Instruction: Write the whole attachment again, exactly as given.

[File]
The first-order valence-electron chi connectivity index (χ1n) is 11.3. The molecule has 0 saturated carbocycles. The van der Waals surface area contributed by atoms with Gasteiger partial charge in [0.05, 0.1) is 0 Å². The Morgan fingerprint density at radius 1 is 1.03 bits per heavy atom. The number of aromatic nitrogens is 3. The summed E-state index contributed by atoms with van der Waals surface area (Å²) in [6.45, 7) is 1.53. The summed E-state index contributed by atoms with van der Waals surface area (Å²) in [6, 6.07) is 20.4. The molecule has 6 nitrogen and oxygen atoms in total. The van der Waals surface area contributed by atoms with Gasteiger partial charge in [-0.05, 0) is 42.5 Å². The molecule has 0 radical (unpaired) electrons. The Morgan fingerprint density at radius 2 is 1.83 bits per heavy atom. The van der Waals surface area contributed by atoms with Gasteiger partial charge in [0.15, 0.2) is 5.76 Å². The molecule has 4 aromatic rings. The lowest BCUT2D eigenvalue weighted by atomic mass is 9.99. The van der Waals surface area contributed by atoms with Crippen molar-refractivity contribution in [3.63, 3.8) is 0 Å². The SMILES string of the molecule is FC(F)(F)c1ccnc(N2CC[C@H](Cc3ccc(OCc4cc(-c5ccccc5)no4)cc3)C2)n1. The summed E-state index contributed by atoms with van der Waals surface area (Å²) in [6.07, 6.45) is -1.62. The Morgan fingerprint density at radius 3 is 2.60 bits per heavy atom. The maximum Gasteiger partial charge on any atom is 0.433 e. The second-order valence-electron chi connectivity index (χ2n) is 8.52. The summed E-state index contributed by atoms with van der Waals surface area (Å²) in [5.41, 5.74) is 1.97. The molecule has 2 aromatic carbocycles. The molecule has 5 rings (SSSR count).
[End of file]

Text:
The first-order valence-electron chi connectivity index (χ1n) is 11.3. The molecule has 0 saturated carbocycles. The van der Waals surface area contributed by atoms with Gasteiger partial charge in [0.05, 0.1) is 0 Å². The Morgan fingerprint density at radius 1 is 1.03 bits per heavy atom. The number of aromatic nitrogens is 3. The summed E-state index contributed by atoms with van der Waals surface area (Å²) in [6.45, 7) is 1.53. The summed E-state index contributed by atoms with van der Waals surface area (Å²) in [6, 6.07) is 20.4. The molecule has 6 nitrogen and oxygen atoms in total. The van der Waals surface area contributed by atoms with Gasteiger partial charge in [-0.05, 0) is 42.5 Å². The molecule has 0 radical (unpaired) electrons. The Morgan fingerprint density at radius 2 is 1.83 bits per heavy atom. The van der Waals surface area contributed by atoms with Gasteiger partial charge in [0.15, 0.2) is 5.76 Å². The molecule has 4 aromatic rings. The lowest BCUT2D eigenvalue weighted by atomic mass is 9.99. The van der Waals surface area contributed by atoms with Crippen molar-refractivity contribution in [3.63, 3.8) is 0 Å². The SMILES string of the molecule is FC(F)(F)c1ccnc(N2CC[C@H](Cc3ccc(OCc4cc(-c5ccccc5)no4)cc3)C2)n1. The summed E-state index contributed by atoms with van der Waals surface area (Å²) in [6.07, 6.45) is -1.62. The Morgan fingerprint density at radius 3 is 2.60 bits per heavy atom. The maximum Gasteiger partial charge on any atom is 0.433 e. The second-order valence-electron chi connectivity index (χ2n) is 8.52. The summed E-state index contributed by atoms with van der Waals surface area (Å²) in [5.41, 5.74) is 1.97. The molecule has 2 aromatic carbocycles. The molecule has 5 rings (SSSR count).